On the road to Freedom Day, many black families left the South following the Emancipation Proclamation. They preferred being together under the Union Army’s protection rather than staying on the farms and plantations as slaves. Three slaves escaped from Sewells Point from the Confederate Army using a small boat and found haven at the Union stronghold at Fort Monroe in Virginia, known as the “Freedom’s Fortress.”
At Fort Monroe, General Benjamin Butler refused to comply with the Fugitive Slave Law and protected these three escaped slaves by classifying them as contrabands of war. This classification meant that the Union Army could seize any slaves being used to support the Confederate rebellion. The passage of the Civil War Confiscation Acts of 1861 and 1862 made it legal to seize slaves, and the 1862 act authorized the federal government to free slaves in conquered rebel territory. As the Union Army continued its successes, more and more self-liberated contrabands moved from slavery to freedom toward Union camps.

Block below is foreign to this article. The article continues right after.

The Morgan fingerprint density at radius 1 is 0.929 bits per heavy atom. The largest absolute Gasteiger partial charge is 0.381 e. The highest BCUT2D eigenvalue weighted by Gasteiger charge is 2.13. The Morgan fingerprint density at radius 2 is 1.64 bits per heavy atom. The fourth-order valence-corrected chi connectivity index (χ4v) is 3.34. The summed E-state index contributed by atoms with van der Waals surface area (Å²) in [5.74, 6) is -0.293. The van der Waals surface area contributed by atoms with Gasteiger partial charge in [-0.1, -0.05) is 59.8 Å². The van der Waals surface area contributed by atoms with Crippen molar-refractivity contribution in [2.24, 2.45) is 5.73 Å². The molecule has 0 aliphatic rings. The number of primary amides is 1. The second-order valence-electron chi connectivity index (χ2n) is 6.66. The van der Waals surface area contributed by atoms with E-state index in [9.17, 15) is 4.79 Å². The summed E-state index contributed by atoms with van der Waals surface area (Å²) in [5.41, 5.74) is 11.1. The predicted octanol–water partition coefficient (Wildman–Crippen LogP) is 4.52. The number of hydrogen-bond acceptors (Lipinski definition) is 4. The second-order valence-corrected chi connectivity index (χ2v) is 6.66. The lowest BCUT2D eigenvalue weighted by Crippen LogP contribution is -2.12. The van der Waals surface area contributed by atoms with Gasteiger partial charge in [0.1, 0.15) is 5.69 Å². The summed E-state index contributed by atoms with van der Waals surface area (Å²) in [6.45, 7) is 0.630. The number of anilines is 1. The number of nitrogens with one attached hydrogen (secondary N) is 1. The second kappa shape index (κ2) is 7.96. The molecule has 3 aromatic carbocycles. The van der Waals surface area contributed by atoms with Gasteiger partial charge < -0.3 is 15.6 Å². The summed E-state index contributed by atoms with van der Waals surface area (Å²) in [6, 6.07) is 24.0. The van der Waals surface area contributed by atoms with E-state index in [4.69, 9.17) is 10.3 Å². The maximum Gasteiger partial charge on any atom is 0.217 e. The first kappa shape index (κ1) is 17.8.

Even the defeat of the Union Army at the Second Battle of Bull Run did not stop blacks from following the Union Army. Photographer Timothy O’Sullivan took a series of photographs in August 1862, where slaves were emancipating themselves with loaded wagons by fording the Rappahannock River in Virginia. That day, Union General John Pope’s Army of Virginia was in full retreat, falling back from the Rapidan River to a new line behind the Rappahannock River. Slaves saw the Yankee’s departure as their last chance for freedom and flooded North with the Union Army.
This image captures the hugely significant act in progress, slaves emancipating themselves on the road to Freedom Day.
Envisioning Emancipation, by Deborah Willis and Barbara Krauthamer, Published by Temple University, 2013
On Juneteenth, by Annette Gordon-Reed, Liveright Publishing Co., 2021